“Additive manufacturing has penetrated in to almost all areas of medicine and hospitals across the country and the globe are now utilizing 3D printing for a broad number of applications. Patients want to be treated with evidence based care, but they also want treatments tailored to their specific needs. 3D printing and personalized healthcare is here to stay. While Anatomics cannot comment on the New York Presbyterian’s behalf about their future use of the technology, we hope to bring this technology to patients in need across the country as far as the FDA allows under its Expanded Access (Compassionate Use) Program.”
How does regulatory approval impact personalized healthcare solutions?
“For cases involving an unapproved custom device, the FDA’s Expanded Access Review Division provides the ability to quickly obtain approval to ensure patients can access the treatments they need. Otherwise, there are clear pathways to receiving FDA approval including 510(k) for medical devices that are substantially similar to existing products on the market or Premarket Approval (PMA) for novel devices that differ substantially from existing products. The FDA have made strong commitments to embracing the shift towards personalized healthcare, especially as advanced manufacturing techniques have been adopted more broadly. The FDA is currently working with multiple stakeholders to develop new regulatory pathways to help streamline the approval process for personalized healthcare solutions. An example of this is the FDA’s recent publication of a Draft Guidance on Additive Manufacturing of Medical Devices as well as the formation of the Additive Manufacturing Working Group and publication of multiple scientific articles.”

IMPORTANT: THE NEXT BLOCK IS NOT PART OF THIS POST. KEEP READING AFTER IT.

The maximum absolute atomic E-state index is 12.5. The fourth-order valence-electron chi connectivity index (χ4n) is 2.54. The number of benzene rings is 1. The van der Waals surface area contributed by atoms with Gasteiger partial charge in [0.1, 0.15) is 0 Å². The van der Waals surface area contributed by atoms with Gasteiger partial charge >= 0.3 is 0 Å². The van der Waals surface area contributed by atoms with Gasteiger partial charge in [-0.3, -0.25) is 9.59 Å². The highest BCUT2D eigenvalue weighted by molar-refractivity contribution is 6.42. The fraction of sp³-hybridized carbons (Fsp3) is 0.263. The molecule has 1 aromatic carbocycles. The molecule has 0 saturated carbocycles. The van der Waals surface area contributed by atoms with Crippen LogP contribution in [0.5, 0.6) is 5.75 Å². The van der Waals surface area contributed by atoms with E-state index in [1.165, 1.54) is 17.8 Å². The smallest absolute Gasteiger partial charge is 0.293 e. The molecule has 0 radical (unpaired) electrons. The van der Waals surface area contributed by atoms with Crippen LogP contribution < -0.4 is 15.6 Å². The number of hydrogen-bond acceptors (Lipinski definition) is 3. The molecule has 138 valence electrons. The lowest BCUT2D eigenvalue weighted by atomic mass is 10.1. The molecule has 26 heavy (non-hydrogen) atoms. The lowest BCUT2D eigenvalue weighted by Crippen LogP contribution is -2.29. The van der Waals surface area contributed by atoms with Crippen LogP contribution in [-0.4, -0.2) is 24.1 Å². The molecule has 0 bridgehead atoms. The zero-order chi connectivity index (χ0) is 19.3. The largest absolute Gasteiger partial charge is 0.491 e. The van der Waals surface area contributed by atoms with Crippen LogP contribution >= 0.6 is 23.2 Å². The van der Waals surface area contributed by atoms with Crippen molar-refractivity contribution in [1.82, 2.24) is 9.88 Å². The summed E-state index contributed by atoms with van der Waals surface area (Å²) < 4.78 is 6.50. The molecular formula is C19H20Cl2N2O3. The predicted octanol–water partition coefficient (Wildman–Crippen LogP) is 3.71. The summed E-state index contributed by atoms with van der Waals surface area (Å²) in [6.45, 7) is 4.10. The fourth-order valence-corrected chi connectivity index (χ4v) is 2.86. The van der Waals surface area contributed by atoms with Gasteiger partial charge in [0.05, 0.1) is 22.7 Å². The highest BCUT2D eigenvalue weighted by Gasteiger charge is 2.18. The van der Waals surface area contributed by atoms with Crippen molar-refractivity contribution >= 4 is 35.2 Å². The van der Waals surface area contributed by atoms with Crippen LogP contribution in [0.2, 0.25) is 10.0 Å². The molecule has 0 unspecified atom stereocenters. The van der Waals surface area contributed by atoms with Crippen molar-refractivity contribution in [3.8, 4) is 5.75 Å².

When is full FDA approval expected for Anatomics’ PoreStar technology?
“We expect the FDA to provide Anatomics with marketing approval for the use of our PoreStar technology in custom craniomaxillofacial surgery by the end of this year. We will then begin looking at filing additional submissions to receive marketing approval for various other uses of this technology, including orthopedic, cardiothoracic, and neurosurgical applications.”
Anatomics has not shied away from difficult cases bringing patient-specific 3D printed implants to those afflicted with rare forms of cancer, like Heller. The company continues to innovate, collaborate, and, importantly, raise the profile of personalized care in advanced medical treatment.
Heller’s team worked additionally with Columbia University researchers to determine if the original prosthesis was causing abnormal chest wall movement which may have contributed to her symptoms. By using a sophisticated motion analysis system called Optoelectronic Plethysmography (OEP), this team was able to reconstruct Heller’s chest wall in 3D and analyze the movement of her chest wall where the old prosthesis was and new 3D printed implant would be placed.
Regarding the patient’s progress with her 3D printed prosthesis, we heard more from Heller’s specialist in monitoring the cardiopulmonary aspects of her recovery, Aimee M. Layton, Ph.D., RCEP, Cardiopulmonary Laboratory Director and Associate Research Scientist for the Faculty of the Department of Medicine-Division of Pulmonary, Allergy, Critical Care at Columbia University Medical Center. Dr. Layton tells us:
“We performed motion analysis research called Optoelectronic Plethysmography (OEP) to reconstruct Penelope’s chest wall in 3D and analyze her breathing mechanics as she exercised. This allowed us to isolate the area of the chest wall where she was feeling pain and determine if that area was moving abnormally compared to the surrounding tissue. We then compared that abnormal movement to Penelope’s ability to get carbon dioxide out of her body and oxygen into her body. Results are still being analyzed but the preliminary data suggests that what Penelope was feeling was beyond just discomfort, she had real chest wall movement impairment from the original prosthesis and such impairment looks like it may have been corrected by the new 3D printed prosthesis. We are looking forward to sharing the final results in the near future.”
You can learn more about Heller’s story in her own words in this video from Anatomics:
As 3D printing continues to make headway in hospitals around the world, care can continue to become more customized — but it will take dedicated efforts from medical care providers, businesses, and regulators to reach its deep potential.
Discuss this and other 3D printing topics at 3DPrintBoard.com, or share your thoughts below.[Images: Anatomics]